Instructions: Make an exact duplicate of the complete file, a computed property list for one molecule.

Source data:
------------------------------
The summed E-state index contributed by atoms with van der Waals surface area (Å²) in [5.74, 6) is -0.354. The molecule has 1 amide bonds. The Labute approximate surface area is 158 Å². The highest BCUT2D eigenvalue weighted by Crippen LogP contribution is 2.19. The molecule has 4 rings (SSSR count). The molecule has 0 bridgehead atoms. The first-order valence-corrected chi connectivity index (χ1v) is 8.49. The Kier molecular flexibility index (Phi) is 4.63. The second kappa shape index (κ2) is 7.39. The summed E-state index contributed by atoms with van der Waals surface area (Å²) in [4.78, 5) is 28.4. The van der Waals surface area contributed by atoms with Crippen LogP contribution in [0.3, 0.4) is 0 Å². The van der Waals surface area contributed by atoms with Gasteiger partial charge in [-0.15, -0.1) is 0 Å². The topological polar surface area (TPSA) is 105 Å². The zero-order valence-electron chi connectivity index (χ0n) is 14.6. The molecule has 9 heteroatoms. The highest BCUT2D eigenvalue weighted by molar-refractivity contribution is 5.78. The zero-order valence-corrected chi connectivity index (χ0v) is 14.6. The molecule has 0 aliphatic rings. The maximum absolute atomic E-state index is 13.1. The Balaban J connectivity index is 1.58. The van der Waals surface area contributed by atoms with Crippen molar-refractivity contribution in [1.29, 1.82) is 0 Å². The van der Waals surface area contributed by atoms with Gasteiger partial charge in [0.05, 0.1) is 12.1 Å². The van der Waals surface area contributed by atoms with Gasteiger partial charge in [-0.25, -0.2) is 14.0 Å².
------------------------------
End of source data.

The summed E-state index contributed by atoms with van der Waals surface area (Å²) in [5.74, 6) is -0.354. The molecule has 1 amide bonds. The Labute approximate surface area is 158 Å². The highest BCUT2D eigenvalue weighted by Crippen LogP contribution is 2.19. The molecule has 4 rings (SSSR count). The molecule has 0 bridgehead atoms. The first-order valence-corrected chi connectivity index (χ1v) is 8.49. The Kier molecular flexibility index (Phi) is 4.63. The second kappa shape index (κ2) is 7.39. The summed E-state index contributed by atoms with van der Waals surface area (Å²) in [4.78, 5) is 28.4. The van der Waals surface area contributed by atoms with Crippen LogP contribution in [0.3, 0.4) is 0 Å². The van der Waals surface area contributed by atoms with Gasteiger partial charge in [-0.15, -0.1) is 0 Å². The topological polar surface area (TPSA) is 105 Å². The zero-order valence-electron chi connectivity index (χ0n) is 14.6. The molecule has 9 heteroatoms. The highest BCUT2D eigenvalue weighted by molar-refractivity contribution is 5.78. The zero-order valence-corrected chi connectivity index (χ0v) is 14.6. The molecule has 0 aliphatic rings. The maximum absolute atomic E-state index is 13.1. The Balaban J connectivity index is 1.58. The van der Waals surface area contributed by atoms with Crippen molar-refractivity contribution in [1.29, 1.82) is 0 Å². The van der Waals surface area contributed by atoms with Gasteiger partial charge in [0.05, 0.1) is 12.1 Å². The van der Waals surface area contributed by atoms with Gasteiger partial charge in [-0.25, -0.2) is 14.0 Å².